Ok this blog has a silly title, but you’ll understand it in a minute.
The “leasing vs. financing” question has a lot of layers, and I’ve explored a lot of them in this blog over the years (like “vehicle leasing vs. financing”, and the “differences between a capital lease and an operating lease”.)
But one thing I haven’t talked about too much is the off-balance sheet aspect of an operating lease, and how it relates to board approval. And I had a situation crop up recently that perfectly exemplified this.
Many companies, especially larger entities, will utilize a board of directors that makes company decisions. Now let me start by saying a corporate structure requires a board, but in the case of many corporations, the “board” is a two person entity (husband and wife, business partners, relatives, etc.)
But in other companies, especially once the company is larger and more complex, there’s an actual board of directors. And this board of directors makes decisions. And one of those decisions may be acquiring new assets.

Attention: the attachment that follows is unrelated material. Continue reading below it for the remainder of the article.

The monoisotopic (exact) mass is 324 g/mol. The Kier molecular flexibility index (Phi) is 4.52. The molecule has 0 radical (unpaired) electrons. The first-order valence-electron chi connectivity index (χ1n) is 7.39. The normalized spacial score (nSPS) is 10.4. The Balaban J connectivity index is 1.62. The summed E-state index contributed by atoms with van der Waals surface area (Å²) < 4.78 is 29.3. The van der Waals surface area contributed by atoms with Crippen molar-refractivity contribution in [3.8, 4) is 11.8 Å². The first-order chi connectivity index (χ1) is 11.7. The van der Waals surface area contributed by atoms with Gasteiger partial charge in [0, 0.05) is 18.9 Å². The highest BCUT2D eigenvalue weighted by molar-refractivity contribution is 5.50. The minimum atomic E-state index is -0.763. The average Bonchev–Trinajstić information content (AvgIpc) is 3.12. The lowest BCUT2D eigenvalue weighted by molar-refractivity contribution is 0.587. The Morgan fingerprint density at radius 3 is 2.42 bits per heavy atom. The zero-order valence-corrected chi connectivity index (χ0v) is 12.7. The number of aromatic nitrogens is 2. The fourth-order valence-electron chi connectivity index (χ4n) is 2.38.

In other words, there are many companies who cannot acquire a new asset without board approval. Now this isn’t super-limiting – after all, most board members became board members because they are smart businesspeople, and if a company needs something, it needs something.
But sometimes getting a timely meeting to approve a new asset can be troublesome, and if time is of the essence, this can be detrimental.
In the example I’m giving, a company was in the middle of an important project. There was an unforeseen problem, and the company realized they needed another piece of equipment quickly. Getting a meeting together for board approval was going to take two weeks. That kind of time would have put the project hopelessly behind schedule, and also may have cost money, as another rate increase was imminent. What to do?
Lease it. Lease it with an Operating Lease.
Operating leases are off-balance-sheet. The company doesn’t own the item, and it doesn’t appear as an asset. Most importantly, it then doesn’t need board approval if that’s how your company works. Two weeks turns into two hours.
Mind you, I’m not advocating anything nefarious or “hiding” anything from the board. It’s more about making sure a rule (“board approval needed, and we’ll talk at next month’s meeting”) doesn’t get in the way of production.
Now do you understand why leasing is faster than the boardroom?